The NBA’s top 3 rookies are tough to watch (for reasons outside of their control)

The NBA’s top 3 rookies are tough to watch (for reasons outside of their control)

The 2023 NBA Draft was supposedly a three-team draft. The main prize was Victor Wembanyama, with Brandon Miller and Scoot Henderson in the trail positions. Regardless of which guard, wing, or big you got, each could be a franchise cornerstone. The caveat is what exactly would they be holding up?

Right now, it’s a bunch of tent cities as the San Antonio Spurs, Portland Trail Blazers and Charlotte Hornets are a combined 15-41. Each team is bottom of the barrel in something, and all of them are going to need reinforcements because it’s ugly.

That’s what the expectations were, yes, but I thought at least one of these guys would be on a semi-frisky squad. The Hornets have LaMelo Ball. Portland gave Jerami Grant a five-year contract and has 2023 Sixth-Man of the Year Malcolm Brogdon. Gregg Popovich has to count for a few wins, right?

Alas, a top rookie on a good team is asking too much. Everyone must be mired in development until tanking produces a sufficient No. 2. We mustn’t ever consume the cake; only look at it.

Spurs are must-miss TV

The Spurs have the second-worst record in the league and are on a 14-game losing streak, which would get more airtime if the Detroit Pistons weren’t on a 17-game skid of their own. San Antonio doesn’t play any defense, and I need to be talked into everyone on the roster after Wemby.

“That’s why they’re rebuilding!” I get it, but Keldon Johnson is a glorified role player, Devin Vassell is at best a sixth man, and Jeremy Sochan could be something. What that is I don’t know, so until I do, I’ll reserve judgment.

While Wembanyama is averaging 19, 9, almost 3 blocks, and a steal per game, he’s shooting 43 percent from the field. He’s converting 50 percent of anything that’s not a three, but almost a third of his shots come from deep, and he’s hitting 27 percent from out there. Some of it is because he’s not as strong with the ball as he needs to be and has to settle for threes, and the other part of it is him simply settling for threes.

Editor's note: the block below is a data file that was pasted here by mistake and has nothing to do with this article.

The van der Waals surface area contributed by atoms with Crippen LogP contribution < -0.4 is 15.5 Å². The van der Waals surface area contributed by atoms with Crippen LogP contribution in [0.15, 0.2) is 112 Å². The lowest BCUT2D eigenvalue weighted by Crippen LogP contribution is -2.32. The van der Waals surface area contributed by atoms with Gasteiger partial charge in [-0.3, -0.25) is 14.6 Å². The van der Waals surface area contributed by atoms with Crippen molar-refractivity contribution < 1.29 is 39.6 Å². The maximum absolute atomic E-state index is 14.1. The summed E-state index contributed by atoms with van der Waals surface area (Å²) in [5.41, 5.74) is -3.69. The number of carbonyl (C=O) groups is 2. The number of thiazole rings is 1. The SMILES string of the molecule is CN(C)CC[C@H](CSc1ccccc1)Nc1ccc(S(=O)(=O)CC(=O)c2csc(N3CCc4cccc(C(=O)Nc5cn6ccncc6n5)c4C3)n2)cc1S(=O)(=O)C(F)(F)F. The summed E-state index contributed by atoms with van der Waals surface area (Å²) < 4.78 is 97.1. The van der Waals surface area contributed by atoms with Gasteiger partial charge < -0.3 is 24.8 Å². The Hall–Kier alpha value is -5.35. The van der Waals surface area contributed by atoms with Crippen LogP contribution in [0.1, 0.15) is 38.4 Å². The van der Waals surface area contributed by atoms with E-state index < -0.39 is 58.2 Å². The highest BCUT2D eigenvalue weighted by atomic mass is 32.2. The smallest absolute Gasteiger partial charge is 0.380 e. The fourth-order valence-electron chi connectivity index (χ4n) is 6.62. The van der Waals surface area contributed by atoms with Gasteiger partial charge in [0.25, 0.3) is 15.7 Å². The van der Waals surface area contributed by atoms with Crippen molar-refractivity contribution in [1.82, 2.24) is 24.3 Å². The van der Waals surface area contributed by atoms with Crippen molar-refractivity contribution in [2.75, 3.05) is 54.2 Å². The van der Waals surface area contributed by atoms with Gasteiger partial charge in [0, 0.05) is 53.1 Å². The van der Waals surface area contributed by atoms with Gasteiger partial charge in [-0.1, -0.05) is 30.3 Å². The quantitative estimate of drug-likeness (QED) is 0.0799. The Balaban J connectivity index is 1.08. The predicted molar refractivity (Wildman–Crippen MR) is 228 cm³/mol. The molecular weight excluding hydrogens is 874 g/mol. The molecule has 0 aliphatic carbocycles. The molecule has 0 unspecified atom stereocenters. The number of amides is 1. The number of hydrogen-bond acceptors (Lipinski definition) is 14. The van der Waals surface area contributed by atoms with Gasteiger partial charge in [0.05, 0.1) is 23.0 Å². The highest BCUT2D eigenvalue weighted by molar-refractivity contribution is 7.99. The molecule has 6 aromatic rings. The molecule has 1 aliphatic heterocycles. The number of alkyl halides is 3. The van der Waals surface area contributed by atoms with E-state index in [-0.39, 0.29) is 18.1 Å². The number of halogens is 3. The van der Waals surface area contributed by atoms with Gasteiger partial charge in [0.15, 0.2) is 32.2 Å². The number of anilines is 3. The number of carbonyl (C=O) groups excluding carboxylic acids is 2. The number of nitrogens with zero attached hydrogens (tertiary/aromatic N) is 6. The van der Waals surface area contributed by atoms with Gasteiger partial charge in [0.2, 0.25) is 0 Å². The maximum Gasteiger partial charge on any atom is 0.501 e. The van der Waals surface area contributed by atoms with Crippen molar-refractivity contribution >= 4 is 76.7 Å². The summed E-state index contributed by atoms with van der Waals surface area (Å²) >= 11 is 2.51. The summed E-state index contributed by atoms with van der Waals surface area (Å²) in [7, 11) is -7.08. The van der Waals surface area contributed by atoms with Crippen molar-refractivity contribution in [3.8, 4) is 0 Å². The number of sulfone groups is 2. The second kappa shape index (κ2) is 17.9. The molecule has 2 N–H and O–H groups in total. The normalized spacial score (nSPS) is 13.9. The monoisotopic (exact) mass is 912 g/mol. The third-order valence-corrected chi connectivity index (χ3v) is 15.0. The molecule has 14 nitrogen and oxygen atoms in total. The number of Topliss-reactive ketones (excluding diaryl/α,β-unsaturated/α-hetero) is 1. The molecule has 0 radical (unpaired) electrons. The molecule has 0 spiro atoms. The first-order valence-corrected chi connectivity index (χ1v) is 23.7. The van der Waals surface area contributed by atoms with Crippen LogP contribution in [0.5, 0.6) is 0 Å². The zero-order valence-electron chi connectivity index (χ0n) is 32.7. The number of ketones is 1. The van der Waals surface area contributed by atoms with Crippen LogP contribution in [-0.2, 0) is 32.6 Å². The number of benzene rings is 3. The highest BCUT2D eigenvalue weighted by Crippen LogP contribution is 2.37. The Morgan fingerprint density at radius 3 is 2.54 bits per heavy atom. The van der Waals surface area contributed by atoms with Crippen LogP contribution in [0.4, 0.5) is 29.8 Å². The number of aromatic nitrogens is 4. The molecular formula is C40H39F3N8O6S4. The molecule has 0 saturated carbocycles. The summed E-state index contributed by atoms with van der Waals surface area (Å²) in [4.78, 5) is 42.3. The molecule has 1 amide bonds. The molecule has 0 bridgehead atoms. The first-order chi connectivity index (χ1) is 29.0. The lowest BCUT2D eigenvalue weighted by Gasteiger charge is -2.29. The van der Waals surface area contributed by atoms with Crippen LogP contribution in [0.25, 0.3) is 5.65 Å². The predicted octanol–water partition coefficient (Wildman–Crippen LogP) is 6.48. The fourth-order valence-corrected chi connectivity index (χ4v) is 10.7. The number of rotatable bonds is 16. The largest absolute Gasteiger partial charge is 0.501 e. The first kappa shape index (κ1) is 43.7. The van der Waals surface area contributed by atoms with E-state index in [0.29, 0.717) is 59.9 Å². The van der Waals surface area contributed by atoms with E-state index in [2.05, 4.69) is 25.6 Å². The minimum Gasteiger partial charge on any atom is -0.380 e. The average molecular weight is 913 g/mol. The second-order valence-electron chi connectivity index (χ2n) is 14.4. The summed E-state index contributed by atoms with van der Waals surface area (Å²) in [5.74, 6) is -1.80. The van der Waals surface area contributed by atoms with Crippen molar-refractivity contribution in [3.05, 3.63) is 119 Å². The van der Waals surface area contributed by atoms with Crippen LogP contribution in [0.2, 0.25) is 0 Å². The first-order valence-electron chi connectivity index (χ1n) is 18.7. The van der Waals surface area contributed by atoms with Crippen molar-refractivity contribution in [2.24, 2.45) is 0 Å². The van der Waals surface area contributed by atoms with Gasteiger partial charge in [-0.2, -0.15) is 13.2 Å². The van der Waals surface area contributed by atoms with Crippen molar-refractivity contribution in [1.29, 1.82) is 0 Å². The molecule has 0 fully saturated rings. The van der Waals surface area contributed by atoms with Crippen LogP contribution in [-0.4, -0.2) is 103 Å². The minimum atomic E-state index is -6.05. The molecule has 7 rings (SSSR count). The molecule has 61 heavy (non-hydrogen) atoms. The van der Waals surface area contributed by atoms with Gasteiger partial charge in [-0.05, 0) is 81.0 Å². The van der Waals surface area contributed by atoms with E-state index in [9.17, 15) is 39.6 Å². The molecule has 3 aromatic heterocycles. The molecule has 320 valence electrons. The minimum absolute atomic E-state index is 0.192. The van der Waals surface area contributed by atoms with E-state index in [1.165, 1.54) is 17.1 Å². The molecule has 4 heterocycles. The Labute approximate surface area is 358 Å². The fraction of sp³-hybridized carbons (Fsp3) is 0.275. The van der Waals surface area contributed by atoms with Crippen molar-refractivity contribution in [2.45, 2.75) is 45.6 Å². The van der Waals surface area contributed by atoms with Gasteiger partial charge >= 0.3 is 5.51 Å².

The spacing around Vic is almost as brutal as the playmaking and it’s especially frustrating to watch a 7-foot-4 athletic specimen without a lob partner. Tre Jones, who doesn’t even start, leads the team in assists (5), and after that it’s Sochan.

Blazer offense is impossibly bad

For a team with talent — Deandre Ayton, Shaedon Sharpe, Brogdon, Grant, Henderson — to score only 105 points per game in this NBA is malpractice. That might rebound when Anfernee Simons returns from injury, but seeing as the best players on this team play the same position, who knows? At least Chauncey Billups is aware of how little this season means and dresses accordingly with his stupid quarter-zips.

Portland might be in the worst position of the three June lottery winners because Henderson currently projects as a guy who’ll need a lot of minutes to be effective. Since returning from injury, he’s been out of the starting lineup, but that also could be due to an inability to guard without mugging the opponent. Henderson averages 4.1 fouls in 25 minutes per game, and it’s kind of hard to develop a feel for the game when you’re religiously in foul trouble.

His shooting splits are abominable, and if I had to pay him a compliment, it would be for his on-the-fly makeover. In addition to new corrective lenses — which one hopes is the reason he’s shooting 34 percent on the season — he also debuted cornrows, too.

Sharpe has shown promise, but there’s not a discernible game plan. He, like the rest of the offense, just kind of floats around until someone tries an off-balance stepback. There’s no reason to have Ayton, who needs structure or a good team to be effective, and even then everybody still hates him.

Same old Charlotte (that’s a bad thing)

Well, would you look at that: Miles Bridges returns and the Hornets still suck. The defense has been a problem for a few years now and the choice to address it by putting everything on Mark Williams is predictably going down in flames. Bridges actually leads the team in rebounds (6.1) after just eight games back.

It’s a tough task for Brandon Miller to get shots, which is alarming considering the perception of Ball. The fourth-year point guard is taking 20 shots per game despite a nearly full complement of scorers surrounding him. Gordon Hayward, P.J. Washington, Terry Rozier, Miller and Bridges are all capable shooters, and only one of them has missed significant time so far. It might behoove the Hornets’ middling offense if they can tone down the Ball show.

Of the three rookies at the focal point of this piece, Miller is the only one shooting at rate that wouldn’t sink a lineup. He’s making half his attempts from inside the arc, and is just two points shy of 40 percent from deep.

We haven’t seen much else from him because Charlotte doesn’t do much else than score, and they don’t even do that very well. This also is the point when I remind you that Steve Clifford is the coach and he’s about as exhilarating as shopping for tones of beige for your suburbia starter house.

Original source here

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About the Author

Anthony Barnett
Anthony is the author of the Science & Technology section of ANH.